In addition to the larger North American panther and mountain lion, four species of wild cats in two separate genera inhabit areas of North America.
Seven species of New World Cats (Leopardus), prowl the fields and forests of South, Central and North America, with two species the ocelot and margay, currently living along North America's southern border.
Margays are not listed as endangered by the IUCN, although they are listed as endangered by the United States. They prefer a forest habitat, and most accounts of the species mention their ability to climb down trees head first.
The ocelot (Leopardus pardalis), a medium sized, new world cat, makes its home in grasslands, scrublands and forests, including tropical forests of South America, Central America and Mexico.
A small breeding population of ocelots also lives along the lower Rio Grande Valley of Texas, where the construction of a border fence brings concerns that it could stifle Ocelot populations by restricting its territory.
The spotted coat made it a favorite target for the pet and fur trade. Population declines necessitated an Appendix I CITES listing. They are also listed as an endangered species.
Like most small cats, they are nocturnal, hunting at night for local rodents, birds and reptiles. They feel equally at home in trees and under brush.
Two of the world's four lynx species, the Canada lynx (Lynx canadensis) and the bobcat (lynx rufus) call North America home.
The bobcat (Lynx rufus), North America's most common wild cat, adapts to habitats as varied as forests and deserts, as long as there is underbrush and an abundance of prey, mostly rabbits and other small mammals.
Bobcats average about three feet long from nose to tip of tail, with males generally larger in size and weight.
They are not considered endangered, and they are hunted for their fur.
The Canada Lynx, a northern wild cat, characterized by big, wide paws, was listed as threatened in 2000.
The mountain lion (Puma concolor), North America's largest breeding wild cat, goes by different names, including cougars and pumas and Florida Panther.
Males can grow up to eight feet in length and can weigh over one hundred pounds. Their coat is typically a uniform color of brown, tan or burnt orange.
Mountain lion populations in the United States have been stable since the 1960s. It's hard to keep a cool cat down.
After a century of being relegated to living in wilderness areas of the Western United States, the mountain lion, the largest, and arguably the most magnificent of the native wild cats is making a big comeback across the United States. They once roamed the entire continental United States and their East Coast and Midwest populations were decimated in the nineteenth century to make room for western human expansion.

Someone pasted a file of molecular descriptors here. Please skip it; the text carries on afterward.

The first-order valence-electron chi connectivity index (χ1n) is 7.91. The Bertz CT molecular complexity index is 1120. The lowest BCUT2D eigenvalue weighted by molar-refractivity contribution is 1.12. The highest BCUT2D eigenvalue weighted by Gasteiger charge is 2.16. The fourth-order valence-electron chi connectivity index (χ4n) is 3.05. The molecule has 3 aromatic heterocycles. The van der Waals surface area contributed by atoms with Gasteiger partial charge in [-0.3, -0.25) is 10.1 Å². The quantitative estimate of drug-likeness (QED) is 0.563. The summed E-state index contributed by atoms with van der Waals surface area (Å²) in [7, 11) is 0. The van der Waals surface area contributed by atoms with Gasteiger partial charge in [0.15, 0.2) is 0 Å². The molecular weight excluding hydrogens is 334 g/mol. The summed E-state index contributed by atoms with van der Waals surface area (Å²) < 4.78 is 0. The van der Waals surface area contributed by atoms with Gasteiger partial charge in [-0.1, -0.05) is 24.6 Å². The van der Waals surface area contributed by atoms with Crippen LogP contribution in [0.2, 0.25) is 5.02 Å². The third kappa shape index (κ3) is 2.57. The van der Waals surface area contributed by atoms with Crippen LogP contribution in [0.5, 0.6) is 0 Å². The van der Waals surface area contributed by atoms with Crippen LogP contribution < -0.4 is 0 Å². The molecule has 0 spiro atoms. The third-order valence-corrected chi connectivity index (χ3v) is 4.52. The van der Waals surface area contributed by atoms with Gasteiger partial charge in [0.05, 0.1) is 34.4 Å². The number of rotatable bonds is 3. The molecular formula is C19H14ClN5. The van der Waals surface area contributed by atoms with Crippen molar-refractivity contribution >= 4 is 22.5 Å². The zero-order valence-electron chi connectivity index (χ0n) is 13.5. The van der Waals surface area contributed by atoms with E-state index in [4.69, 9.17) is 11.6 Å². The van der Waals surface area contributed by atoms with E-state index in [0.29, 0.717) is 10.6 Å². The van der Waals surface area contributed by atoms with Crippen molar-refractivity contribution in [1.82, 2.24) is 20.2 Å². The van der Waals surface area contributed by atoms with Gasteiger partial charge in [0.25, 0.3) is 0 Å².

In January 2007, the U.S. Fish and Wildlife Service adopted a Mark Twain approach to the eastern mountain lion, by assuming they might have been prematurely declared extinct. They announced a status review which promised to bring clarity to the status of the big cat in the east.
Upon completion of the review, on March 2, 2011 the USFWS declared the eastern mountain lion extinct, saying,
Although the eastern cougar has been on the endangered species list since 1973, its existence has long been questioned. The U.S. Fish and Wildlife Service (Service) conducted a formal review of the available information and, in a report issued today, concludes the eastern cougar is extinct and recommends the subspecies be removed from the endangered species list.
Lion fans need not fear a USFWS review that confirms the absence of a breeding population of eastern mountain lions. Consider the research of the Cougar Network. They state,
Western cougar populations have been increasing since the 1960s, largely due to increased legal protection for the cats and to the growth and expansion of prey populations.
The network also continues to document current mountain lion expansion into the Midwest.
With a little determination, mountain lions will eventually find their way back east. Go Lions.
© 2007-2011. Patricia A. Michaels